Visiting the Blue Cave in Croatia

Get in touch with your local travel specialist for more information on transfer services. There are opportunities to soothe hunger pangs throughout a Blue Cave tour. With a stop to the Blue Lagoon, you’ll have access to a small restaurant, run by the only person who lives here on Budikovac Island, featuring dishes made with organic ingredients. Joining an organized Blue Cave Croatia tour is the best way to get the most out of your trip as you won’t be sailing all the way to the cave and going straight back again.

They manage and run the official tours that last for just 5-15 minutes. First, you must get yourself to the Croatian island of Vis, by ferry from the city of Split. Once there, travel by bus or motorbike to the other side of the island, to the tiny fishing town of Komiza. There, hire a boat or tour to take you to the island of Bisevo, about an hour boat ride from Komiza. Then you will approach the cave via a small rubber raft, which is just small enough to enter the tiny cave entrance.

The Blue Cave is tucked into a small bay and so-named for the blue light that fills the limestone cave at midday. This natural phenomenon attracts a large number of visitors who travel to the cave from the nearby islands of Vis and Hvar, or from the city of Split on the mainland. The skipper/guide should be a trained expert ready to offer any assistance during all activities undertaken throughout the trip. Consider the cancellation policy too – if it’s non-refundable, walk away.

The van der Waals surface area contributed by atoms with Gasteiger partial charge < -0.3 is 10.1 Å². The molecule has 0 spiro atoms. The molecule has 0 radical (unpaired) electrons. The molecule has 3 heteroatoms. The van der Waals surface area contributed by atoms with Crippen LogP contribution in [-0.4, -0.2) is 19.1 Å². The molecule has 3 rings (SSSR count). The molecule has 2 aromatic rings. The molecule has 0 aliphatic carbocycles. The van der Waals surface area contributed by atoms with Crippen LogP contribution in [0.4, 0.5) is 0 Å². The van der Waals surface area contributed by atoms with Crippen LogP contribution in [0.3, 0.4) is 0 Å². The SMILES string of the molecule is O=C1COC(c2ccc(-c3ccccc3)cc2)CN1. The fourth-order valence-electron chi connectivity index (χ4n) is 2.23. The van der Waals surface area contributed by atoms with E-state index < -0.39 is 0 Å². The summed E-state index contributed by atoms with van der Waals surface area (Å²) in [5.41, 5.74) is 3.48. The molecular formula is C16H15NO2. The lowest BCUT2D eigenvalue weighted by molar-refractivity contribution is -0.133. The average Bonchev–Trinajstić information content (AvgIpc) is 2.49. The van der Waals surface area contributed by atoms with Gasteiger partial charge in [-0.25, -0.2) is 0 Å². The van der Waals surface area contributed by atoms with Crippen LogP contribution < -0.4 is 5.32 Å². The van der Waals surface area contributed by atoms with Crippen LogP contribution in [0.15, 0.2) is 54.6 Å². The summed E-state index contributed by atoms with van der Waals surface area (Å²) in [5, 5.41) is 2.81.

They have special tiny boats that are approved for entering the cave and run official ‘tours’ that last just minutes. It appears that the blue color is a natural phenomenon that is created by daylight that enters the cave through an underwater opening in the rock. The intensity of the blue color depends a lot on the season, whether it’s a sunny day, and even on the time of the day. It’s said that the Blue Cave is the most impressive on a sunny summer day just before noon. Browse 515 blue cave croatia stock photos and images available, or search for vis island or dubrovnik to find more great stock photos and pictures.

Here you’ll find some restaurants, beach bars, and some Blue Cave tours stop here for a longer time, while others will just pass by on their way to Hvar. This is the place where the rich and famous dock their luxury yachts in summer. Don’t worry about it too much, though, especially if you are traveling in summer, as most of the time conditions are favorable and you’ll be able to enter the cave without any problems. Do also note that visiting the Blue Cave is weather dependent; if there are strong waves , the entrance to the cave will be blocked. However, if you visit slightly out of season, the cave is less busy although there is a slightly higher chance for ‘bad’ weather and for tours not to run.

Head to the island of Vis to visit the Green Cave and the scenic Stiniva Beach; transfer to Bisevo Island to see the Blue Cave; discover the Pakleni Islands; and more. You’ll have time to swim, snorkel, and explore at your leisure. In high season, there is a fee to enter the Green Cave, and it’s usually not included in any of the Blue Cave tours. You can ask the guides to visit the cave, but you’ll have to pay for the entrance yourself. There are many tours and day trips that visit the Blue Cave from Split, Hvar, Vis, or Trogir. However, no matter which tour you choose and no matter which way you get to Biševo island, there is just one company that is actually allowed to enter the Blue Cave.

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